An Air Canada client who found his lost luggage using an Apple AirTag claims he is furious and frustrated at the company for not putting more effort into finding it. Paul Kliffer remarked, “You feel helpless, like there is nothing you can do.”
Kliffer and his wife purchased an Apple AirTag. AirTag is a wireless tracking device that can be attached to various goods, including checked bags, after hearing numerous reports of airlines misplacing luggage. This past November, when the Victoria, British Columbia, couple returned from Mexico City, the technology was tested.
Before continuing to Victoria, Kliffer’s wife checked their AirTag on their phone when they landed in Vancouver. “It said our bag was 4,000 kilometres away, which didn’t sound good,“ Kliffer said. The luggage was still there when the couple arrived at the airport in Mexico City.
Kliffer claimed that he immediately contacted an Air Canada representative and filed a complaint. He claimed that an agent informed him that his suitcase would be delivered back to his house soon.
According to the location of AirTag, Kliffer’s bag was in Spain
He said, “My bag never arrived. “Over the next three days, I went back out to Victoria and they again reiterated there was nothing they could do except send a note to Mexico City.”
Kliffer claimed that the situation just got worse after two weeks. He was shocked to learn that the suitcase was currently parked at the international airport in Madrid, Spain, according to the location of the AirTag.
Kliffer kept contacting Air Canada, but nothing happened. “They would escalate the file up to a more important stage and I would be contacted in 48 hours. That never happened,” Kliffer said.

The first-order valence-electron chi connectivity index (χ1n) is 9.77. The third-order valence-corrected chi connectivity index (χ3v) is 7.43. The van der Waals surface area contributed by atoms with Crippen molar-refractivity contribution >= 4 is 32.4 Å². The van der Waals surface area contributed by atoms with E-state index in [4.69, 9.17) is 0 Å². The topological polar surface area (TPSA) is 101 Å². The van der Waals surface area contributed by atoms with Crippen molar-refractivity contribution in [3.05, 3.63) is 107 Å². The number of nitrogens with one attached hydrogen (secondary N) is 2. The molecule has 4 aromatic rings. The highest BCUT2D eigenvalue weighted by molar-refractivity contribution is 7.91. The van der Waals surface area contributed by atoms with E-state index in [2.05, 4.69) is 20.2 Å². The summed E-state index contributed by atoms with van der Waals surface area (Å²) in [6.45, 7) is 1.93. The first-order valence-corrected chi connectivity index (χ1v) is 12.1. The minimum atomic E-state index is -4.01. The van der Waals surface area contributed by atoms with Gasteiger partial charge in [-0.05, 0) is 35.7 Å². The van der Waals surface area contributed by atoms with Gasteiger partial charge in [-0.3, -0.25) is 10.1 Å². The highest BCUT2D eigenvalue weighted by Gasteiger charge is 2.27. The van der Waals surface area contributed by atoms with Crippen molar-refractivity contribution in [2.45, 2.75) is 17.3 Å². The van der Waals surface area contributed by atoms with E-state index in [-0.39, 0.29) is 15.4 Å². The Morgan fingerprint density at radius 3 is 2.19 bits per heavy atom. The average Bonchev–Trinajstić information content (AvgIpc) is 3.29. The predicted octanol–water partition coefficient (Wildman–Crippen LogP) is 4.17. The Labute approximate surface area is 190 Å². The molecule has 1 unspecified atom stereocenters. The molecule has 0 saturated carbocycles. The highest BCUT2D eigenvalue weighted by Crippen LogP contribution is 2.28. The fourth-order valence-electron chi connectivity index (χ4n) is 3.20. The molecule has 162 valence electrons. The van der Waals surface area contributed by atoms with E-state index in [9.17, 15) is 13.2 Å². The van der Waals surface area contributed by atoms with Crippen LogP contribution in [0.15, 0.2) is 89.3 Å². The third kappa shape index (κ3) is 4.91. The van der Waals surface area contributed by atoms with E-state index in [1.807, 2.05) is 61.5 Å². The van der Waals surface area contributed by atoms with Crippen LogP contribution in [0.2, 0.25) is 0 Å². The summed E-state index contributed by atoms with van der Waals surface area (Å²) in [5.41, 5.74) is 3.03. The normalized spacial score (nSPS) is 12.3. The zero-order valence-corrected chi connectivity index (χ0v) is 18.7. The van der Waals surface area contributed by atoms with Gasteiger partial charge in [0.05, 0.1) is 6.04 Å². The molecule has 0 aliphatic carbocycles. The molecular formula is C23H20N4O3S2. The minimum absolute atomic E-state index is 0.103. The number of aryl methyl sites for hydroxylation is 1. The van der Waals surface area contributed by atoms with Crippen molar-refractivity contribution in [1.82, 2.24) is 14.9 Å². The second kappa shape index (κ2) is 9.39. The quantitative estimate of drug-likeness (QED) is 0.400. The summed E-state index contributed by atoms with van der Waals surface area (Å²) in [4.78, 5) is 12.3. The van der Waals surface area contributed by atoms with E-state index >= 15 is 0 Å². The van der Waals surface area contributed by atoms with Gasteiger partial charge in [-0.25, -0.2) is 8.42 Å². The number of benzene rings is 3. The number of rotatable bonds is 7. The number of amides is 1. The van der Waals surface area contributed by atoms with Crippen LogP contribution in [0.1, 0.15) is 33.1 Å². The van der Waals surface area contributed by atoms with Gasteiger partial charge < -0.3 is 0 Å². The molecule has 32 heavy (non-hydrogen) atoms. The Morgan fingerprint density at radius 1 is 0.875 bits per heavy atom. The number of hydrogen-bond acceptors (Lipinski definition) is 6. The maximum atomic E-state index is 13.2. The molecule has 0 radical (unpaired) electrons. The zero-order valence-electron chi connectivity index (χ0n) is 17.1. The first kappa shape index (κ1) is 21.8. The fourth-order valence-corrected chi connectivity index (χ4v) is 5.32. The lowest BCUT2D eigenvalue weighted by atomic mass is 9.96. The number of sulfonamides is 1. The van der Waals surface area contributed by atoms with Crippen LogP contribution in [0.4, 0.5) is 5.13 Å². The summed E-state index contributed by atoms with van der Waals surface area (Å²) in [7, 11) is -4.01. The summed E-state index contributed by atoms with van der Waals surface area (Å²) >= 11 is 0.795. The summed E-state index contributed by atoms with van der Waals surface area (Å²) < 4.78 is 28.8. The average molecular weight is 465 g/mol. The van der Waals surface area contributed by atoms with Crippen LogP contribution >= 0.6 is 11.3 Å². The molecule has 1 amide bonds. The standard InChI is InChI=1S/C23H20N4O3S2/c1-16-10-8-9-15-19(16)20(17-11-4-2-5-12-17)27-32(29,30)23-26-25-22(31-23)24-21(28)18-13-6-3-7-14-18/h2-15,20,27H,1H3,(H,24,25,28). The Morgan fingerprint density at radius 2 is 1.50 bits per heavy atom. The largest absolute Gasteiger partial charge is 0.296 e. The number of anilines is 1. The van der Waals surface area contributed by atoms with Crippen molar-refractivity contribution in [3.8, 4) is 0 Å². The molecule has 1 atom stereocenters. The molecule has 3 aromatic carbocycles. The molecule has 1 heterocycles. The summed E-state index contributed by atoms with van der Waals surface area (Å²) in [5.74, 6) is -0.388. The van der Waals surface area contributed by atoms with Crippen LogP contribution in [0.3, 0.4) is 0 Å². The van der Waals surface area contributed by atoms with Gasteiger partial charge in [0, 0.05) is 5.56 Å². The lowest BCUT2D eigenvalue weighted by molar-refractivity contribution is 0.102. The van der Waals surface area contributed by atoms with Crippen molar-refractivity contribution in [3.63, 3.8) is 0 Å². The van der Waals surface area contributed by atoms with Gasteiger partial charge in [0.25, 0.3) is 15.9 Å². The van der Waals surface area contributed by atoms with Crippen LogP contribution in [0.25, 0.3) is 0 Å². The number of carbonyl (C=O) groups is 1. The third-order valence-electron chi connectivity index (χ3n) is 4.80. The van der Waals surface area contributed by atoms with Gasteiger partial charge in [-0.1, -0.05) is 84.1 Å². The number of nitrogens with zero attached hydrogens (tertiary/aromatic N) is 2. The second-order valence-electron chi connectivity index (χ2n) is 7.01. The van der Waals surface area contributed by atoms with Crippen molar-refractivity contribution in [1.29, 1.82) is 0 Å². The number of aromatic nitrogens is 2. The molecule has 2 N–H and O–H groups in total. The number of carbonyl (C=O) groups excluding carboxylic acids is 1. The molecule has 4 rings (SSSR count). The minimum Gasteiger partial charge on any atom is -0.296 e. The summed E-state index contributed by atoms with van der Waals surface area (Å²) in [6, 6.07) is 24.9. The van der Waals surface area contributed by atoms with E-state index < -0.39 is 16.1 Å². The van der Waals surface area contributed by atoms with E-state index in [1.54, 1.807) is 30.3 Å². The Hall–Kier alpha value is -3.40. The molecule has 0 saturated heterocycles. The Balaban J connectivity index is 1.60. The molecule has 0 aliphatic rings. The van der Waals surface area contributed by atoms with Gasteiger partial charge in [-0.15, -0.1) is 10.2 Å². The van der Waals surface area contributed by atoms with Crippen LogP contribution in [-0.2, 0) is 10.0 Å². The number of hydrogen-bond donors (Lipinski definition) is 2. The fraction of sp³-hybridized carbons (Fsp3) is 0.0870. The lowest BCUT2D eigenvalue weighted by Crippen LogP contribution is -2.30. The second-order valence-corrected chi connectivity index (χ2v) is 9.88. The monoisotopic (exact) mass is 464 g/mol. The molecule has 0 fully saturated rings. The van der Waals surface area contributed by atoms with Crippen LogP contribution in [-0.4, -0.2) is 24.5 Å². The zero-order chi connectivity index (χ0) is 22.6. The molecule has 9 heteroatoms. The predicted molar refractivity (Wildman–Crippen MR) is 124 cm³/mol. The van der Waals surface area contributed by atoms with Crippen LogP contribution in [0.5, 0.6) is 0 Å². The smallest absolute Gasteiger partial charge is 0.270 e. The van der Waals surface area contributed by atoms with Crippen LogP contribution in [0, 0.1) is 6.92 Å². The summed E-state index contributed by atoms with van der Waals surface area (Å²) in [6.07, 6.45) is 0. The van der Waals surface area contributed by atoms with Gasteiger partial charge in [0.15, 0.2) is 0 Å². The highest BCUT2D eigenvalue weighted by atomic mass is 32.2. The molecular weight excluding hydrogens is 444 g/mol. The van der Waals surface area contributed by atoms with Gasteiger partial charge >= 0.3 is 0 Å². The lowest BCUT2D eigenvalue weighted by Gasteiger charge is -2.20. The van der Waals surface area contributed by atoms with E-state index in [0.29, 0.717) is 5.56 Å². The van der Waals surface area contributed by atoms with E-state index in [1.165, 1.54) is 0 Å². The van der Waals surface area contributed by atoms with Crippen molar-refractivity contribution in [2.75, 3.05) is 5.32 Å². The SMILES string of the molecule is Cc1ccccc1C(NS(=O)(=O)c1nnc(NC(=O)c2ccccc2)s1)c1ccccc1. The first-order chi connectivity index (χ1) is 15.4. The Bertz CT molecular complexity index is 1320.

Kliffer’s message was sent to Air Canada by Consumer Matters. Air Canada said the following to express its regret: “We fully realize how inconvenient it is when baggage is delayed and our goal is to always have bags travel and arrive with the passenger. In this case, this regrettably did not occur, and, given the time that has now passed without success recovering the baggage, we have advised the customer we are moving to compensation. The claim is being processed, and we will follow up directly with the customer.”
Additionally, Consumer Matters provided Air Canada with a screenshot from Kliffer’s AirTag displaying the location of his bag. The location was in Madrid, Spain. However, the airline declined to respond when asked why it wasn’t making an effort to locate Kliffer’s bag.
According to John Gradek, a lecturer at McGill University and the programme coordinator for the aviation management school, the airline frequently places a low priority on luggage handling. Furthermore, Gradek suggested that AirTags might be a helpful tool.
Kliffer, on the other hand, claimed that after Air Canada announced that it was switching to compensation, he felt abandoned.